EU Farm Subsidies Uncovered
Royals must reveal EU subsidies
David Hencke and Rob Evans
The Guardian, Friday 7th January 2005
The Queen, Prince Charles, big landowners and the Coop Group are to be obliged
to declare millions of pounds of EU farm subsidies they receive every year in
the most radical move taken by ministers since the Freedom of Information Act
came into force on January 1.
The decision was announced within hours of the government receiving a request
from the Guardian to disclose details of the £3.4 billion annual subsidies.
The "open government" initiative is backed by two former ministers, a prominent
Labour peer and British and European think-tanks.
It is understood that the Queen and Prince Charles qualify for the biggest
payments because of their large land holdings farmed by tenants in the duchies
of Lancaster and Cornwall.
Scotland's largest claimant is believed to be the Duke of Buccleuch, said to be
Britain's largest private landowner.
Last year, Oxfam estimated that seven of Britain's richest men collectively earn
more than £2 million a year in payouts from the EU. The group estimated that one
of the richest, the Duke of Westminster, receives £326,000 in subsidies a year,
while another, the Duke of Marlborough, attracts £369,000 for his arable farm on
the Blenheim estate, Oxfordshire.
The Cooperative Group is one of the largest claimants because it has more than
100 farms covering 85,000 acres.
Lord Whitty, the farming minister, announced the move at the annual National
Farmers' Union (NFU) farming conference in Oxford. He told farmers that he
wanted the change to come into force in April when a simplified system, known as
single payments, is introduced.
"I have personally always been uncomfortable that individual payments of subsidy
to farmers under the CAP (Common Agricultural Policy) were not subject to public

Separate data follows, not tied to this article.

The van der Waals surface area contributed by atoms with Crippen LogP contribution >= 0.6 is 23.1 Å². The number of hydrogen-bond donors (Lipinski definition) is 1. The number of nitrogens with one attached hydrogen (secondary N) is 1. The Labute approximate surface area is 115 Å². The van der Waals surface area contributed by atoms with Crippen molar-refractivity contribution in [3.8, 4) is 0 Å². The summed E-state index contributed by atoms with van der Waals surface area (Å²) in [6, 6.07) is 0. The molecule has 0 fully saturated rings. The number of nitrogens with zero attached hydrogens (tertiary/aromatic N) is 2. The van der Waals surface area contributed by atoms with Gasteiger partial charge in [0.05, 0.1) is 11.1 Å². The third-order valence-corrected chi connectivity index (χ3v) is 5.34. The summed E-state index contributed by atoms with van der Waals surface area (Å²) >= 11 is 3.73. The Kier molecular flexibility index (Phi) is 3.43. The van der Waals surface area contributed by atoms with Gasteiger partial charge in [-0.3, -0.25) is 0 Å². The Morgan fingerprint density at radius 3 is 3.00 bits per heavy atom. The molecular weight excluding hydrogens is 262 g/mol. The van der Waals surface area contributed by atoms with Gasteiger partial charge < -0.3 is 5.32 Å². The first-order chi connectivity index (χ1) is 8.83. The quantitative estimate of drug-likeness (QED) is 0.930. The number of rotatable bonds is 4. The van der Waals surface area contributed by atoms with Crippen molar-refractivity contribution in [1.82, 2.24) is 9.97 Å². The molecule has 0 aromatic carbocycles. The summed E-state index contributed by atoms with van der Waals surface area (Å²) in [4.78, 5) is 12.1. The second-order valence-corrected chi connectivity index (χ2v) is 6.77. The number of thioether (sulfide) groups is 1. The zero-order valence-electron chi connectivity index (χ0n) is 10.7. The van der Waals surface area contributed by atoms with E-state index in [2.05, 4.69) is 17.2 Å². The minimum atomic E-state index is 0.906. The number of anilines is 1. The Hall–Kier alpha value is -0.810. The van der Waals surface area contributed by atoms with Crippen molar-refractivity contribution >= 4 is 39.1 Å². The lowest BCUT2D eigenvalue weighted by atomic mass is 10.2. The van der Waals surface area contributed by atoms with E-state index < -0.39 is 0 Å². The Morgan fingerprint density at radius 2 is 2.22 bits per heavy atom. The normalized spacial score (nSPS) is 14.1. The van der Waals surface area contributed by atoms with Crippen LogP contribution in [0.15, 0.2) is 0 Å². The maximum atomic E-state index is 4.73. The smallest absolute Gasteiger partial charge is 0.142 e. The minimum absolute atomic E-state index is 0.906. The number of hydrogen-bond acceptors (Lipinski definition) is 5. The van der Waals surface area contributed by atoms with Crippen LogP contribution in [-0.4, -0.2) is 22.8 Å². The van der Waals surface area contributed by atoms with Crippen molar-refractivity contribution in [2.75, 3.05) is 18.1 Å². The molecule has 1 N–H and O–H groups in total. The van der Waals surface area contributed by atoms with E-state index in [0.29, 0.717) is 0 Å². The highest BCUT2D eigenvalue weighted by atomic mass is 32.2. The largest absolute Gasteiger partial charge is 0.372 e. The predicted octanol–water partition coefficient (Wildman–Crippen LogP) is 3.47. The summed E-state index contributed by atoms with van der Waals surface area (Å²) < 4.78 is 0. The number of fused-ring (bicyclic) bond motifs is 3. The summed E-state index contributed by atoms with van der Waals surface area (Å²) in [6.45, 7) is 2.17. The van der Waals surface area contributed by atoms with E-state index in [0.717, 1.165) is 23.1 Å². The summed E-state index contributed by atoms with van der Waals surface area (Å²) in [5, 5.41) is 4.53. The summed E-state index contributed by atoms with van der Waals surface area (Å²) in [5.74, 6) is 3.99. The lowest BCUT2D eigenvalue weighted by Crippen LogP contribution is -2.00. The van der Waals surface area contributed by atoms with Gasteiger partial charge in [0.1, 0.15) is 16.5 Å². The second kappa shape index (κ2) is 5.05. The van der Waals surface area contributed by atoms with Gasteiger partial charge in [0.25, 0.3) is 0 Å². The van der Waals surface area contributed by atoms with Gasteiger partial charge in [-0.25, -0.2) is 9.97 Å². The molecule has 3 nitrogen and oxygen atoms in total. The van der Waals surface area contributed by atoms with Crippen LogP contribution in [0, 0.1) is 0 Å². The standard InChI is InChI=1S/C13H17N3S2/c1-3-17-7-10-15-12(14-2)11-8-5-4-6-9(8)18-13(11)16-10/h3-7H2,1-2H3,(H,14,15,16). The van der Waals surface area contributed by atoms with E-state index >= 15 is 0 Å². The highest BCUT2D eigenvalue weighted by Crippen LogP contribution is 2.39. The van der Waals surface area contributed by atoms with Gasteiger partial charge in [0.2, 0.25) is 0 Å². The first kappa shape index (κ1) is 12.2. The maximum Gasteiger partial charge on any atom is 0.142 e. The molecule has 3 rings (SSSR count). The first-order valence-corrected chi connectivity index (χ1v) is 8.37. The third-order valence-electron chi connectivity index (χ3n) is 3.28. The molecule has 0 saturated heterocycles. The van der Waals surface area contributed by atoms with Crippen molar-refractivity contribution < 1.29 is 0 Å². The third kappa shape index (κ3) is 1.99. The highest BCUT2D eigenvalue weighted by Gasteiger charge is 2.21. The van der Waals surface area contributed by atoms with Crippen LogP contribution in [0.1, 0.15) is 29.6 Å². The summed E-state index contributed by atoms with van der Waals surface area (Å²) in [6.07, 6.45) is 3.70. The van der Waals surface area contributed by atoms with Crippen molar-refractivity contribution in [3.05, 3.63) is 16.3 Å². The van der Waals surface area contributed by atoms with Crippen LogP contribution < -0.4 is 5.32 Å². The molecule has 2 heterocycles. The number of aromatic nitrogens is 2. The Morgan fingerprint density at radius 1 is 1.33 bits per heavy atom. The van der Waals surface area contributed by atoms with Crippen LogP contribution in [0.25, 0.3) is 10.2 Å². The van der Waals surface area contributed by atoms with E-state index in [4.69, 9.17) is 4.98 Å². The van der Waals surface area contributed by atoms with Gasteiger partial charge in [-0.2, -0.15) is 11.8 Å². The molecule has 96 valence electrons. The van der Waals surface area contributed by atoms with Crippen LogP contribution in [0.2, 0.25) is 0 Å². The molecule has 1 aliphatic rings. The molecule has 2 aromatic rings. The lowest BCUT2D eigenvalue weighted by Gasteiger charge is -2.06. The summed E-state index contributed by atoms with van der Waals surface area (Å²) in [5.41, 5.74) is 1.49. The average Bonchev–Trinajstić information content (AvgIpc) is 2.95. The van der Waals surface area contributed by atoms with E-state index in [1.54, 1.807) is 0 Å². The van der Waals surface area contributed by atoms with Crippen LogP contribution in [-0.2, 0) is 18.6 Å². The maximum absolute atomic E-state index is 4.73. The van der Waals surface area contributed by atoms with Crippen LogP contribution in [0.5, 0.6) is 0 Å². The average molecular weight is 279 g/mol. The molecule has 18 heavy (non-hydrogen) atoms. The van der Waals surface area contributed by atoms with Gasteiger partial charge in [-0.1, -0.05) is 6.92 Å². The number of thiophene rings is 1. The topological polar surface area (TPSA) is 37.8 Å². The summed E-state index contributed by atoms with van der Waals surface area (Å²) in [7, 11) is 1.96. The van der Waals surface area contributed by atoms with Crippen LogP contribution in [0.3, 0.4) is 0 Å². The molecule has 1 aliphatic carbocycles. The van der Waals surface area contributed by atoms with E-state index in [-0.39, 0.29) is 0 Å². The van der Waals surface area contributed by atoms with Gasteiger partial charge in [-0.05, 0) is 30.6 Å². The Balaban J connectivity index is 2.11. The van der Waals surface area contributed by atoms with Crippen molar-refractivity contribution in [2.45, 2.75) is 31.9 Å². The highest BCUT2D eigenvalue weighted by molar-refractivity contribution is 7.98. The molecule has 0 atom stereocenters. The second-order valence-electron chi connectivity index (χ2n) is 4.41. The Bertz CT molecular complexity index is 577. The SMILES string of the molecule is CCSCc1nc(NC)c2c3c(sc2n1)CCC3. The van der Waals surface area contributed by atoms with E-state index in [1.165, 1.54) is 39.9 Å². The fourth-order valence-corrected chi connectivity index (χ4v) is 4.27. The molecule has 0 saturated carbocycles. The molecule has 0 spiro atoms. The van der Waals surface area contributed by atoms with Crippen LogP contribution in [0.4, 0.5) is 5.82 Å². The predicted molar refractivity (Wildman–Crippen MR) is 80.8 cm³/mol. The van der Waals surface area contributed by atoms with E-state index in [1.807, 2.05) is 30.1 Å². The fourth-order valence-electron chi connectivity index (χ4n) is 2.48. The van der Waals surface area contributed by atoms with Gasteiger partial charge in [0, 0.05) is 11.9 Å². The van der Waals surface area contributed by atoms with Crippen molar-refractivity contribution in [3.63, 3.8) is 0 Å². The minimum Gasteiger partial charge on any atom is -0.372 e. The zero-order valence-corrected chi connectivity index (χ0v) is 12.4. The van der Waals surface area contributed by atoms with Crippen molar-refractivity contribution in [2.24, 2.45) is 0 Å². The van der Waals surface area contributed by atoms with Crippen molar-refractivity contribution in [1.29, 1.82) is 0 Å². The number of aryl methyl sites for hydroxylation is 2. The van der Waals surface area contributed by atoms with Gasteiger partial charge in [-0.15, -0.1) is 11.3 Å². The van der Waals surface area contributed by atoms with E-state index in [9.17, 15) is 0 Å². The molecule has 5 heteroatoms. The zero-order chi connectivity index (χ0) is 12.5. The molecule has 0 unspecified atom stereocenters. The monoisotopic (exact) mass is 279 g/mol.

disclosure as they are for example in Denmark."
"Four days ago the Freedom of Information Act came into force. Whilst there may
have been some partial justification for non-disclosure of production-related
subsidy, there will be none under the FOI in relation to single payment. Not all
decisions have yet been reached on this, but I will certainly be recommending
that in relation to future payments all single payment details should be subject
He also indicated that his ministry would not fight the Guardian's request,
telling delegates: "FOI applies retrospectively and it is possible that the
[information] commissioner [Richard Thomas] or the courts will deem historic
information also to be disclosable."
Lord Whitty's announcement was welcomed by Nick Brown, the former agriculture
minister: "This is a great victory for the Guardian. When I was a minister I had
a struggle to be allowed to see the individual figures, let alone be able to
publish them. They will reveal that some 80 percent of the subsidy goes to 20
percent of the farmers. Some of the biggest sums are well in excess of £1
million a year."
Michael Wills, the former minister in charge of freedom of information, said:
"This shows that the benefits of having a Freedom of Information Act are
beginning to work."
Lord Haskins, the Labour peer and chairman of Northern Foods, said: "Its very
good news that this information will become public. It is public money and
nobody should be ashamed of receiving it."
© The Guardian 2005 www.guardian.co.uk